An Alexander Technique Perspective on How to Choose a Computer
If you search the internet, there are lots of articles and adverts on how to choose a computer. They discuss speed and memory etc along with the advantages of buying smaller, more portable laptops, even smaller netbooks and now mobile phones that access the internet and fulfil many of the functions of a desktop computer.
There does not seem to be much consideration as to what effect they might have on someone’s general body-use and functioning when using these very small pieces of equipment for long periods of time.
They can be great to have if you travel a lot and can be a useful accessory – but are they suitable as the main way to access the internet?
If you look at people on public transport, the smaller the object gets, the more crumpled and contracted the person tends to be as their necks pull down towards the small screen. Also thesetiny keyboards may well create even more tension in the user, producing more tendinitis and RSI in the future, plus neck and shoulder problems.
Most people are more able to look after their own body-use, their posture and tension levels, when they are able to sit in a balanced manner as they look at an eye-level screen. this is why many offices have health and safety reps giving advice about desk set-ups, trying to avoid health problems from developing.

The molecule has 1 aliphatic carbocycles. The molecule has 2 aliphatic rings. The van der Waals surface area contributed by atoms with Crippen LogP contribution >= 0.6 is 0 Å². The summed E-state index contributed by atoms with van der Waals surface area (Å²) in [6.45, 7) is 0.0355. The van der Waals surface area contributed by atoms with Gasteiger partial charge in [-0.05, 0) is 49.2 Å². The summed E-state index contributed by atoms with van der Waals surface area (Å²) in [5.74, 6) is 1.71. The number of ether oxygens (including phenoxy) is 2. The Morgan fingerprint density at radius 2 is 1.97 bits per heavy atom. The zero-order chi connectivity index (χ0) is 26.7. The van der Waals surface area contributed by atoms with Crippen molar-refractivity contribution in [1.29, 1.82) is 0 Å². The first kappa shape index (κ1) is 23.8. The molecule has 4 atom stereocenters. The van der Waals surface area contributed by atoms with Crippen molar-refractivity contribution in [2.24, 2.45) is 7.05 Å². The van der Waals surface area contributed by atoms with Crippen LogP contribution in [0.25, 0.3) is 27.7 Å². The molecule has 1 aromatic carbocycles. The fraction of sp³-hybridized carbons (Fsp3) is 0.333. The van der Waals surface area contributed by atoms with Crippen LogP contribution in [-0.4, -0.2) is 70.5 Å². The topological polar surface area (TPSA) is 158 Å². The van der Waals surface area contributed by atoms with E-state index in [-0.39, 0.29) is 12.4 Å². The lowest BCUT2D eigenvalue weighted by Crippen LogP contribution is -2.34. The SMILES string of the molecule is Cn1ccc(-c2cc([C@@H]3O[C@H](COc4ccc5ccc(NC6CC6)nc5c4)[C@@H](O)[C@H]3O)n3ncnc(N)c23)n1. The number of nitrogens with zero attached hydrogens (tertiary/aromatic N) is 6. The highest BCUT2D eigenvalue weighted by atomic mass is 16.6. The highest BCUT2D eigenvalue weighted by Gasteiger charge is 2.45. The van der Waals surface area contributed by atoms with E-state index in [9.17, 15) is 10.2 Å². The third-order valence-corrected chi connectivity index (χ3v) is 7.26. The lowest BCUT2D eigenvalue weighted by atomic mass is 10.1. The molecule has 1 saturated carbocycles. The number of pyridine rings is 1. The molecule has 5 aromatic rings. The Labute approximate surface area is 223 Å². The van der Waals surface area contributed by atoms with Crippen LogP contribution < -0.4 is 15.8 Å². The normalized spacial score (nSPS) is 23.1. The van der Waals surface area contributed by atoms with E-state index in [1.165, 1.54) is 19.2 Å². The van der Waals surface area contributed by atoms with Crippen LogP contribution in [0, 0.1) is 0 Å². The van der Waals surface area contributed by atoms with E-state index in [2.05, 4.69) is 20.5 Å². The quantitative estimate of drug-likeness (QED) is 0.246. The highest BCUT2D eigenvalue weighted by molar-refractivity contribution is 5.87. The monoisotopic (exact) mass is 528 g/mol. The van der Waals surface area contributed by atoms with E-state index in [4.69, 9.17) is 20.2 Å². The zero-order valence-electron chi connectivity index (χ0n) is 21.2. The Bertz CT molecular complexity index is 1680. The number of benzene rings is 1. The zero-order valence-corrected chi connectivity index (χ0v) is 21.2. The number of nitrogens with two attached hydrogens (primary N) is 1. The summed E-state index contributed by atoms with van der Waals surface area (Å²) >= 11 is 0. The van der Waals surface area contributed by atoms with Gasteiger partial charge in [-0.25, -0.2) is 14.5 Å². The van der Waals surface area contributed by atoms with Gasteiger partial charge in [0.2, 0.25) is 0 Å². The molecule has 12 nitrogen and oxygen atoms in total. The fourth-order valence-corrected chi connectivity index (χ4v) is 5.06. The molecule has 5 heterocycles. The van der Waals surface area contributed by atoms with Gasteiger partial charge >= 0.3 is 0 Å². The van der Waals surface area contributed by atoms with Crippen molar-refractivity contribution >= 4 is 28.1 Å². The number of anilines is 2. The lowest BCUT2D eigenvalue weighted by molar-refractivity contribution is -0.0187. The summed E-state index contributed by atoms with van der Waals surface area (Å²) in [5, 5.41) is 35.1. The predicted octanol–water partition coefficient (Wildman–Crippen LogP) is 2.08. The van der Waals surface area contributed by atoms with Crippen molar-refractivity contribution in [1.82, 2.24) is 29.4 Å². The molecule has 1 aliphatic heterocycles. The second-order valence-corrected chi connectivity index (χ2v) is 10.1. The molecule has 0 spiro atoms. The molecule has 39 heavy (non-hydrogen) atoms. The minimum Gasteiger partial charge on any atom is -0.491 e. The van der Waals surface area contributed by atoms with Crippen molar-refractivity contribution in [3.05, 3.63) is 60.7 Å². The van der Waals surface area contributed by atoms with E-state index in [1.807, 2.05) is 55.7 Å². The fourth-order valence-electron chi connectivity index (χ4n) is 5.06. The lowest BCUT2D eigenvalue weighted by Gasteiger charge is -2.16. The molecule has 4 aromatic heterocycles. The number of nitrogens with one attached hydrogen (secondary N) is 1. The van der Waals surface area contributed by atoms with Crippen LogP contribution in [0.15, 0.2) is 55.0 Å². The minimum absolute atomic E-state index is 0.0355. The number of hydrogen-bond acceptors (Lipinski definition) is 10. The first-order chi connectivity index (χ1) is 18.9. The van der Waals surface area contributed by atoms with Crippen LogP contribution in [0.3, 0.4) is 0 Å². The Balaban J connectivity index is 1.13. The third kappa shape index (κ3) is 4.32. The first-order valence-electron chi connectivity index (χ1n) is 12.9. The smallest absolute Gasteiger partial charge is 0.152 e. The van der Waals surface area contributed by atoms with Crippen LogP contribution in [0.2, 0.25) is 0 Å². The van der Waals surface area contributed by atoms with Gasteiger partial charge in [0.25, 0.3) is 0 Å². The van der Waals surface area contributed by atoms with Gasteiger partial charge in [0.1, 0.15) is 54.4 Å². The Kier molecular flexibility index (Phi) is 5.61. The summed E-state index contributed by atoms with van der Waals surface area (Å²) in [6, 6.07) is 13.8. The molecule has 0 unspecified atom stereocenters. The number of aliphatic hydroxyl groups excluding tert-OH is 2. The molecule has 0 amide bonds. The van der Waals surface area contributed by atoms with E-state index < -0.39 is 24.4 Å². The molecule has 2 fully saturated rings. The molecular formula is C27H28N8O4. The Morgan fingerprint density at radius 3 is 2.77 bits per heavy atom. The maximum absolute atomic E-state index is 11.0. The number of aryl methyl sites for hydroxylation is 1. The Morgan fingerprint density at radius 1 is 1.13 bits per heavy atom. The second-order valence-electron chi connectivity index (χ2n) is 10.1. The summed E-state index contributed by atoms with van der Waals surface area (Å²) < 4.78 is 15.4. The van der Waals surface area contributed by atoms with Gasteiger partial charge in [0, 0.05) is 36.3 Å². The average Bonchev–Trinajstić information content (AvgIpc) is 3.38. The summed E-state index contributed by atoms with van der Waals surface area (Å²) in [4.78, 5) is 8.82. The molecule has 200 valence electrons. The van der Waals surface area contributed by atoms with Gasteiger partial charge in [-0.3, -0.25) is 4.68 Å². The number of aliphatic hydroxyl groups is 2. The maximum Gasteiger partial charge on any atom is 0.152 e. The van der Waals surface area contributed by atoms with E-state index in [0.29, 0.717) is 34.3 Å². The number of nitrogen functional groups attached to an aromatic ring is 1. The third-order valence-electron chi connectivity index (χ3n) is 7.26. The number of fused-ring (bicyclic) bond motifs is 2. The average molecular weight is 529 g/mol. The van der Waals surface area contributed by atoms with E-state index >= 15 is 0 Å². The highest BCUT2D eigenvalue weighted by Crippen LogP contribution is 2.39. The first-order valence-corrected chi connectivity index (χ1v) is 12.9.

There are also some points about posture and computer use that have been put forward for people to read, as in my own article on Ergonomics. It is true that people can cause problems for themselves with their poor posture and mis-use when using a desktop, even with a really good set-up – but it is easier to look after yourself when sitting at a desk.
Issues to Consider
Ask yourself, how much time would you spend using the internet on your phone or netbook? What happens to your neck, hands and shoulders when you use these? Do you get shoulder / neck/ head / hand / arm / back ache from using any equipment now? Might that get worse with a smaller piece of equipment?
Of course, it is possible in Alexander Technique lessons to learn about using such items of equipment in a way that minimises the likelihood of causing yourself damage and this would help a lot. It is so much easier to prevent problems from arriving than to try to let go of unhelpful habits and heal yourself after you are in pain!
But do you consider these issues before replacing your own desktop computer and buying the latest, smallest gizmo to use in its place?
If not, you may be setting yourself up for some painful times in the future!
Is that latest bit of tiny equipment really worth it?